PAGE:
Posts Tagged ‘feminism’


Over at Cyborgology blog,  Whitney Erin Boesel has written a critical post about gender representation in Digital Dualism Debates. To really engage with what she writes, if you’re not part of the discussion already, you might have to read some of the posts she links to. Here I show the begining para of her piece, followed by my comments BTL and her reply to me. Then I will see if I can ‘widen’ out this topic to be relevant to more than just the digital dualists (and their opponents).

Whitney ( @Phenatypical) wrote:

‘If you’re a regular reader of Cyborgology, chances are good that you caught the most recent “brouLOL” (yes, that’s like a 21st century brouhaha) over digital dualism and augmented reality. If you’re a careful reader of Cyborgology, chances are good you also caught (at least) one glaring omission in much of the writing featured in this wave of commentary. What was missing?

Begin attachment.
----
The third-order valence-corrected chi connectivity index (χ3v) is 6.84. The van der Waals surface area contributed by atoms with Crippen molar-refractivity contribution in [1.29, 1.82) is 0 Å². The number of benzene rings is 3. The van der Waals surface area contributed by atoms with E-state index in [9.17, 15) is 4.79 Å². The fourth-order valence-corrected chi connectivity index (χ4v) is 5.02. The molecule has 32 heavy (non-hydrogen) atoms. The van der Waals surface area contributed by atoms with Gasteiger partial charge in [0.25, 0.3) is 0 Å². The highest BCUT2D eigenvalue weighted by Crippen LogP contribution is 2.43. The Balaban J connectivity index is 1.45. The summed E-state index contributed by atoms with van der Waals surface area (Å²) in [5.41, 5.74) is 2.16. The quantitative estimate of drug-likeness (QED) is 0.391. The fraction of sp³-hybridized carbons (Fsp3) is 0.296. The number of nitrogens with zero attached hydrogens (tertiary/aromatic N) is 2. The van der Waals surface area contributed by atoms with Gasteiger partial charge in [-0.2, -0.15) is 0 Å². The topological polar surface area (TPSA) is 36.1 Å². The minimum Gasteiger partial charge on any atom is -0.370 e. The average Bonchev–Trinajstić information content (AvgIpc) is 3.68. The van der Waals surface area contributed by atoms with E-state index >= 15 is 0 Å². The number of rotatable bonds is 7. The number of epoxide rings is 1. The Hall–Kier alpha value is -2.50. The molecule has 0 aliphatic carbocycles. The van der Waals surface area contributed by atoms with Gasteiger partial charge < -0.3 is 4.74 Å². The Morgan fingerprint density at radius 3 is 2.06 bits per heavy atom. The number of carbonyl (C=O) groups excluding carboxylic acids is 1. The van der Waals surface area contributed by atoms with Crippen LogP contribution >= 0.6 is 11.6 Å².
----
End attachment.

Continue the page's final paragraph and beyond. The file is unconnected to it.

Ladies, gentlemen, and cyborgs, allow me to (re)introduce you to Jenny Davis (@Jup83) and Sarah Wanenchak (@dynamicsymmetry)—oh yeah, and my name’s Whitney Erin Boesel (I’m @phenatypical). None of us identify as men, and all of us have written about digital dualism. In fact, you may have seen our work referenced recently under our collective noms de plume: “the other digital dualism denialists,” “others on this blog,” “others,” “other Cyborgologists,” “other regular contributors,” etc. If you’re a crotchety sociologist with a penchant for picking apart language (ahem: guilty), it doesn’t get much better than this. Per the conversation earlier this month, there are two groups of people who write about digital dualism on Cyborgology: there are named men, and there are unnamed Others’

I responed:

‘I too notcied the debate being framed as between what I termed – a bit sarcastically – ‘men of ideas’.

But I don’t know if I’d go so far as to say women are being ‘silenced’. Your post is not silence for a start. And in the piece by Machine Starts about Jurgenson v Carr the writer also mentioned Sherry Turkle at least. And at the #ttw13 there were loads of women talking, tweeting, organising, questioning etc.